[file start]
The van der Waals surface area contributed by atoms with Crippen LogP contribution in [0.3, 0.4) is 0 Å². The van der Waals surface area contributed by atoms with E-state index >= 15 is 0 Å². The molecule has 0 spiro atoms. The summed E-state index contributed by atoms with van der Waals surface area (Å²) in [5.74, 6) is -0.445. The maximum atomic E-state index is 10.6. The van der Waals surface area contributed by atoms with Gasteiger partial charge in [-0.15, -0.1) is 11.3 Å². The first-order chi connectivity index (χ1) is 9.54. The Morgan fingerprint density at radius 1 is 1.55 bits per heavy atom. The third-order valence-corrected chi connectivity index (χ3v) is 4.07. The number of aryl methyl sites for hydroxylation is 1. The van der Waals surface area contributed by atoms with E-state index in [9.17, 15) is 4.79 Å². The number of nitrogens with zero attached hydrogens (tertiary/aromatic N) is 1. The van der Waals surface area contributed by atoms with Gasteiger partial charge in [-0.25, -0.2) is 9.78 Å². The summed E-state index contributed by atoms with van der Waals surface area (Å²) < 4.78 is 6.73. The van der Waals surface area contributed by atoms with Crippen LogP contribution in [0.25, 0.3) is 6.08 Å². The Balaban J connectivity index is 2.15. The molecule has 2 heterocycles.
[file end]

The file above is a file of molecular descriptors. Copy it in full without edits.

The van der Waals surface area contributed by atoms with Crippen LogP contribution in [0.3, 0.4) is 0 Å². The van der Waals surface area contributed by atoms with E-state index >= 15 is 0 Å². The molecule has 0 spiro atoms. The summed E-state index contributed by atoms with van der Waals surface area (Å²) in [5.74, 6) is -0.445. The maximum atomic E-state index is 10.6. The van der Waals surface area contributed by atoms with Gasteiger partial charge in [-0.15, -0.1) is 11.3 Å². The first-order chi connectivity index (χ1) is 9.54. The Morgan fingerprint density at radius 1 is 1.55 bits per heavy atom. The third-order valence-corrected chi connectivity index (χ3v) is 4.07. The number of aryl methyl sites for hydroxylation is 1. The van der Waals surface area contributed by atoms with E-state index in [9.17, 15) is 4.79 Å². The number of nitrogens with zero attached hydrogens (tertiary/aromatic N) is 1. The van der Waals surface area contributed by atoms with Gasteiger partial charge in [-0.25, -0.2) is 9.78 Å². The summed E-state index contributed by atoms with van der Waals surface area (Å²) < 4.78 is 6.73. The van der Waals surface area contributed by atoms with Crippen LogP contribution in [0.25, 0.3) is 6.08 Å². The Balaban J connectivity index is 2.15. The molecule has 2 heterocycles.